It’s a fact of life that just when you think you know everything about something, you get slapped upside the head, which happened to me (again) this week.
Everyone knows the story of the great Chi-Town Hustler, how engineering ace John Farkonas, tuning wiz Austin Coil, and deft driver Pat Minick turned the Funny Car world on its ear with the first burnouts and ran their Dodge-bodied cars at match races from coast to coast, then in 1982, with Frank Hawley at the wheel, took on the touring Pros and won the first of two straight NHRA world championships from under the noses of Don Prudhomme, Billy Meyer, Kenny Bernstein, Raymond Beadle, et al with their low-dollar, high-consistency Dodge Charger. We know that Coil left the team to work for John Force and went on to create more history.
If you’re a real Chi-Town fan, you also probably know that drivers like Ron Colson, Denny Savage, Clare Sanders, and Pete Williams wheeled the car in the 1970s before Hawley took over in 1980.
But I bet you didn’t know that the Hustler also had a couple of other drivers who took brief albeit memorable rides in the famous flopper: a couple of guys named “Jungle Jim” Liberman and Austin Coil.
Wild, right? I know! One of the most popular Funny Car drivers ever and nitro racing's most succesful tuner both drove one of the most famous Funny Cars ever! I didn't know that. So, how did this come to light?
Insider reader Bill Klinger sent a scan of a newspaper clipping that included the photo at right showing Coil posing with the jungle man and the race queen after winning an event at Southeastern Dragway in Dallas, Ga. From the style of the caption and the headline font, I knew it came from the pages of National DRAGSTER, but no date was included. It was clear to me from “Jungle” sitting in the opened “driver’s side” roof hatch that this was the famed offset-driver car, but it’s also a car that ran from 1969 through mid-1971, so I didn’t want to have to thumb through three years of DRAGSTER looking for it.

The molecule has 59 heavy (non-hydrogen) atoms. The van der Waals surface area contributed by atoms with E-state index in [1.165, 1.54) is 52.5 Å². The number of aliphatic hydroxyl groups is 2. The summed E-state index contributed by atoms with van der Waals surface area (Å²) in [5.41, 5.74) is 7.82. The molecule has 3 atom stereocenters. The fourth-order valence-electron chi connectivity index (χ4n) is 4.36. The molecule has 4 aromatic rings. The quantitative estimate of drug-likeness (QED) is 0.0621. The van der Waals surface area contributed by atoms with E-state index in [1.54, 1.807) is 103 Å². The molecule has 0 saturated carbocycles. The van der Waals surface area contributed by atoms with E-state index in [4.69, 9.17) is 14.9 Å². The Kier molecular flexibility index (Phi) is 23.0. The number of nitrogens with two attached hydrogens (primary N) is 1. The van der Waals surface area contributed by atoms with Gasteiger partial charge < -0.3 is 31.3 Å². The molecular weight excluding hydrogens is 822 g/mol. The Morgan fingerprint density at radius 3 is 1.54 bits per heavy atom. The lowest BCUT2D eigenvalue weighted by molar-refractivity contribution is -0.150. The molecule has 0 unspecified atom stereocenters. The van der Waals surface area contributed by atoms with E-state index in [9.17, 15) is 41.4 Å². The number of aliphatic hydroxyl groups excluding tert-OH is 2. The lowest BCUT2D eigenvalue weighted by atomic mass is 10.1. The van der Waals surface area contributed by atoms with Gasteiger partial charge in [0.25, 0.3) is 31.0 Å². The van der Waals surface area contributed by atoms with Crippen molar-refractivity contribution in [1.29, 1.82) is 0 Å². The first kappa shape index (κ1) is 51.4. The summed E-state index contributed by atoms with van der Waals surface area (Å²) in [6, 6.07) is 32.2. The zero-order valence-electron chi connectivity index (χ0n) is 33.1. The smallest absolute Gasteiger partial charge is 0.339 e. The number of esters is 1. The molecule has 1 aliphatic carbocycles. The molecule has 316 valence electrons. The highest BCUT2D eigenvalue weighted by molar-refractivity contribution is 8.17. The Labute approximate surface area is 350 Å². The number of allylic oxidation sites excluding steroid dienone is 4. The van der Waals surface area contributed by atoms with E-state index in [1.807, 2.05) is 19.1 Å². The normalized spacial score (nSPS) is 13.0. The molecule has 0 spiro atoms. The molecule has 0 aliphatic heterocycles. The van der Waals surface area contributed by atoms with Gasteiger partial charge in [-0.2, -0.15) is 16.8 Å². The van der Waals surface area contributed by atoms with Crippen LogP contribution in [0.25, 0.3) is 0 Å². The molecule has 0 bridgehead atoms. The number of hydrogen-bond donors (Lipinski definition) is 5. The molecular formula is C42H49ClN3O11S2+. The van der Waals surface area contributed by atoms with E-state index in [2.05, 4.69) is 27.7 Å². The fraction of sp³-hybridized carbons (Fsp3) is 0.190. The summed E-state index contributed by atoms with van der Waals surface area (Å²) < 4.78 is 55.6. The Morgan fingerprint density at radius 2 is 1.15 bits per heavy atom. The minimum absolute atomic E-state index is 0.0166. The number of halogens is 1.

(The funny thing about this is that I'm sure I have seen smaller versions of this photo -- it's kind of a memorable pose -- but never in a big enough image to see that it was Liberman and not Minick in the car.)
Fortunately, I have Coil’s email address, so I forwarded him the picture, and, with amazing recall, he knew exactly when and where the photo was taken (March 1971) and more details about the event, the Spring Funny Car Nationals. I located the article and even found the original Marty Johnson photo in our files. Sensing a column just waiting to be told, I called him to spare his typing fingers, which was when I learned that he, too, had driven the Hustler, and on numerous occasions.
Coil was headed to the grocery store preparing for a casual trip up the coast to Oregon – “I’m so busy doing nothing I can’t hardly get caught up,” he said, clearly not missing the big show. Well, that's not exactly true: “I miss it like a toothache," he said – but chatted with me for a good half-hour on the topic alone, displaying an uncanny memory for details even 40 years later.
Before the 1971 season, Minick had to have hemorrhoid surgery and wasn’t race-ready when the Chi-Town match race bookings began in Jacksonville, Fla., in late February, so Coil hopped into the car to fulfill the date.
“I drove using Minick’s firesuit, which did not fit me worth a [darn] – it wouldn’t even zip up all the way; it’s amazing the stupid [stuff] we’d do sometimes – but I said, 'I’m not driving the thing next week,' so we started looking for drivers for the race in Dallas.
Pat Minick and the Hustler, doin' their thang ...